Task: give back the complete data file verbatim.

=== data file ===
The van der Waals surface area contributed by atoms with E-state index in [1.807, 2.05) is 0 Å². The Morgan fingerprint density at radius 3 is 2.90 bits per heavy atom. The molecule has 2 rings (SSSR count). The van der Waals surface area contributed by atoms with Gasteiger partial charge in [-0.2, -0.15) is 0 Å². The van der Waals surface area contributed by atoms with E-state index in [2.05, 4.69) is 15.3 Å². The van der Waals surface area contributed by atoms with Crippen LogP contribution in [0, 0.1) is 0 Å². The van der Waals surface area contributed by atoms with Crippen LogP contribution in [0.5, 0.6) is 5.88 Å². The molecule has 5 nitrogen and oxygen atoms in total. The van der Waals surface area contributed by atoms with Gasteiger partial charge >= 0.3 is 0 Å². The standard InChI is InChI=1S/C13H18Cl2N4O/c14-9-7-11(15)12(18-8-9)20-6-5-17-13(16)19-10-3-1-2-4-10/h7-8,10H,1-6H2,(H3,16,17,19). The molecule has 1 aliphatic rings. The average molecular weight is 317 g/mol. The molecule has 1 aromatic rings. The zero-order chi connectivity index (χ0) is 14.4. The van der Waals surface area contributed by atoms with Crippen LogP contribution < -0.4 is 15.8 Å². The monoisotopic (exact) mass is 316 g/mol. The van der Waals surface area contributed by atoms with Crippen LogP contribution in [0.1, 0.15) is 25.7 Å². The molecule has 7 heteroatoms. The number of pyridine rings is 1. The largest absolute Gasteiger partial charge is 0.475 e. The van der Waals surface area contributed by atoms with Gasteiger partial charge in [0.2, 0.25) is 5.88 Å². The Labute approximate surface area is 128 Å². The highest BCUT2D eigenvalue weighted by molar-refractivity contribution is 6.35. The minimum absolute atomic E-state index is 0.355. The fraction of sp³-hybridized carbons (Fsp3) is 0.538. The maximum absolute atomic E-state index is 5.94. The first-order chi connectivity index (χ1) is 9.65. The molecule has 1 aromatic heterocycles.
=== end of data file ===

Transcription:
The van der Waals surface area contributed by atoms with E-state index in [1.807, 2.05) is 0 Å². The Morgan fingerprint density at radius 3 is 2.90 bits per heavy atom. The molecule has 2 rings (SSSR count). The van der Waals surface area contributed by atoms with Gasteiger partial charge in [-0.2, -0.15) is 0 Å². The van der Waals surface area contributed by atoms with E-state index in [2.05, 4.69) is 15.3 Å². The van der Waals surface area contributed by atoms with Crippen LogP contribution in [0, 0.1) is 0 Å². The van der Waals surface area contributed by atoms with Crippen LogP contribution in [0.5, 0.6) is 5.88 Å². The molecule has 5 nitrogen and oxygen atoms in total. The van der Waals surface area contributed by atoms with Gasteiger partial charge >= 0.3 is 0 Å². The standard InChI is InChI=1S/C13H18Cl2N4O/c14-9-7-11(15)12(18-8-9)20-6-5-17-13(16)19-10-3-1-2-4-10/h7-8,10H,1-6H2,(H3,16,17,19). The molecule has 1 aliphatic rings. The average molecular weight is 317 g/mol. The molecule has 1 aromatic rings. The zero-order chi connectivity index (χ0) is 14.4. The van der Waals surface area contributed by atoms with Crippen LogP contribution < -0.4 is 15.8 Å². The monoisotopic (exact) mass is 316 g/mol. The van der Waals surface area contributed by atoms with Crippen LogP contribution in [0.1, 0.15) is 25.7 Å². The molecule has 7 heteroatoms. The number of pyridine rings is 1. The largest absolute Gasteiger partial charge is 0.475 e. The van der Waals surface area contributed by atoms with Gasteiger partial charge in [0.2, 0.25) is 5.88 Å². The Labute approximate surface area is 128 Å². The highest BCUT2D eigenvalue weighted by molar-refractivity contribution is 6.35. The minimum absolute atomic E-state index is 0.355. The fraction of sp³-hybridized carbons (Fsp3) is 0.538. The maximum absolute atomic E-state index is 5.94. The first-order chi connectivity index (χ1) is 9.65. The molecule has 1 aromatic heterocycles.